Pollinator Plants for the Northwest


As Digital Content Editor Christine Alexander explains, pollinators play a vital role in our ecosystem and we should all be doing our part to support their populations:

“Pollinators play an integral part in the food chain that we simply cannot replicate for impact. They affect all living things, from the green growing variety on up to us bipeds. There’s no beating around the bush—pollinators = food. So whenever you see a happy little bee nosing around your flowers, tip your hat and say thank you very much for their service.”

Whether you have the space to create an expansive, pollinator-friendly landscape or just enough room to pot up a couple plants that are pollinator favorites, we can all do our part in helping these beneficial bugs. A good place to start is seeking out the plants that support the pollinators native to our area. To aid in that search, we asked regional experts to share some of the best pollinator plants for their region. Below, you’ll find four picks for the Northwest. To learn even more about gardening for pollinators, check out Gardening for Pollinators: Everything You Need to Know and Grow for a Gorgeous Pollinator Garden.


Photo: Richard Bloom

1. ‘Red Bells’ enkianthus

Name: Enkianthus campanulatus ‘Red Bells’

Zones: 6–8

Size: 6 to 8 feet tall and wide

Conditions: Full sun to partial shade; moist, acidic, well-drained soil

Native range: Himalayan region, Japan

‘Red Bells’ enkianthus is the belle of the garden ball, with tiers of gracefully arching branches and clusters of tiny bell-shaped blooms ribboned with crimson veins. In fall the tufted foliage of this elegant upright shrub turns a brilliant gold, but its beauty is more than skin deep. From spring to midsummer it is loaded with blooms that are positively humming with bees and hummingbirds, who are gathering pollen and feeding on nectar. Nearly maintenance-free, resistant to pests and diseases, and the recipient of several garden awards, ‘Red Bells’ enkianthus is a winning choice for both gardeners and pollinators. Try it as an accent in a woodland border, in a mass planting, or even in a large container.

 

‘Thunderhead’ sedum
Photo: millettephotomedia.com

2. ‘Thunderhead’ sedum

Name: Hylotelephium ‘Thunderhead’

Zones: 4–9

Size: 30 inches tall and 24 inches wide

Conditions: Full sun; lean, dry, well-drained soil

Native range: Europe, Asia

As its name implies, my favorite new plant is anything but subtle. Like a clap of thunder, this drought-tolerant perennial will stop people in their tracks. With giant, fluffy heads of deep rose flowers atop dark gray-green foliage, it’s a feast for the eyes and for the bees, butterflies, and hummingbirds that visit it from August through September. Its dramatic color takes center stage at a point in the season when many flowers begin to fade. I recently designed a border with a mass planting of ‘Thunderhead’ sedum set against a deep green backdrop, accented with chartreuse ‘Lemon Lime’ heavenly bamboo (Nandina domestica* ‘Lemon Lime’, Zones 6–9) and ‘Everillo’ sedge (Carex oshimensis ‘Everillo’, Zones 5–9) to soften the edges.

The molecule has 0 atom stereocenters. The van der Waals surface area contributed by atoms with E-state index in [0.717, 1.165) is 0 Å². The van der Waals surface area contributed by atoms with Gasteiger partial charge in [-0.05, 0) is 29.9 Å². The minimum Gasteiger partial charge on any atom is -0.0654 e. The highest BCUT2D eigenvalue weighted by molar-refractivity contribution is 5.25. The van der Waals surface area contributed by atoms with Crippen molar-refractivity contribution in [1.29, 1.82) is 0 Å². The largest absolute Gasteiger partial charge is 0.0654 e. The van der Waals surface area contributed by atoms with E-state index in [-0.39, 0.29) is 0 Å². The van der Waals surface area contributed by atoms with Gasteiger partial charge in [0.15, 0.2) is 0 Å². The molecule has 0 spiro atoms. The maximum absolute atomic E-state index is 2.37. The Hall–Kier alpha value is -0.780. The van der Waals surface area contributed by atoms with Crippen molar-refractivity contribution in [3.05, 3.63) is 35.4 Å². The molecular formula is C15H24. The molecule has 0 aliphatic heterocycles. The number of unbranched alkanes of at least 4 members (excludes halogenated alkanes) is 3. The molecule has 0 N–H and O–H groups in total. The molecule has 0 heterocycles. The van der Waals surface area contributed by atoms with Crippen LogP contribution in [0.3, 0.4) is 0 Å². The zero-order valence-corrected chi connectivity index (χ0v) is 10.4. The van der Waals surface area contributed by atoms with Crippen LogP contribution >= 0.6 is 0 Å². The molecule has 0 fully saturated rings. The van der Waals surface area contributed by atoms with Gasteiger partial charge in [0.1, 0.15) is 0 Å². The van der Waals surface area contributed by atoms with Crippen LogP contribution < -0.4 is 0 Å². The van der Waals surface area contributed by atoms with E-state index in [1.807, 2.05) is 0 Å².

Snowcone® Japanese snowbell
Photo: courtesy of J. Frank Schmidt & Son Co.

3. Snowcone® Japanese snowbell

Name: Styrax japonicus ‘JFS-D’

Zones: 5–8

Size: 20 to 30 feet tall and wide

Conditions: Full sun to partial shade; moist, well-drained, acidic soil

Native range: Japan, Korea, China

Snowcone® Japanese snowbell is a perfect pollinator-friendly tree for small gardens and will bring you joy all year long. From mid to late spring, small, star-shaped blooms cover its pyramidal form, looking like freshly fallen snow. The nodding flowers entice pollinators
with
their delicate scent and produce plenty of nectar and pollen for bees and hummingbirds. When the glossy green foliage fills in, it casts just enough shade for a backyard picnic on a hot summer day. As fall approaches, the leaves turn gold. In winter, you might do a double take when you notice what appear to be tiny ornaments left by a garden gnome; these are its dangling, olive-shaped fruits.

 

‘Golden Jubilee’ giant hyssop
Photo: Michelle Gervais

4. ‘Golden Jubilee’ giant hyssop

Name: Agastache rugosa ‘Golden Jubilee’

Zones: 5–8

Size: 20 to 36 inches tall and 16 to 24 inches wide

Conditions: Full sun to partial shade; evenly moist, well-drained soil

Native range: China, Vietnam, Laos, Korea, Japan

Gorgeous, licorice-scented foliage and contrasting spikes of lavender-blue flowers make ‘Golden Jubilee’ giant hyssop a dramatic choice for the butterfly garden. Butterflies and hummingbirds feed on the spikes of nectar-filled blooms from mid to late summer, and you can enjoy a few of the edible flowers too. Sprinkle them on summer salads, or use them as a colorful garnish on any savory dish. This sunny herb looks great in the middle of a border, in a container, or as a shot of color in the herb garden. Afternoon shade will make its foliage performance even better. To enhance butter­fly habitat in your garden, add a water source nearby and leave a patch of undisturbed fallen leaves for winter shelter.


*Invasive Alert:

Heavenly bamboo (Nandina domestica)

This plant is considered invasive in AL, FL, GA, MD, MO, and SC.

Please visit invasiveplantatlas.org for more information.


Cynthia Sayre is curator of collections at VanDusen Botanical Garden in Vancouver, British Columbia.

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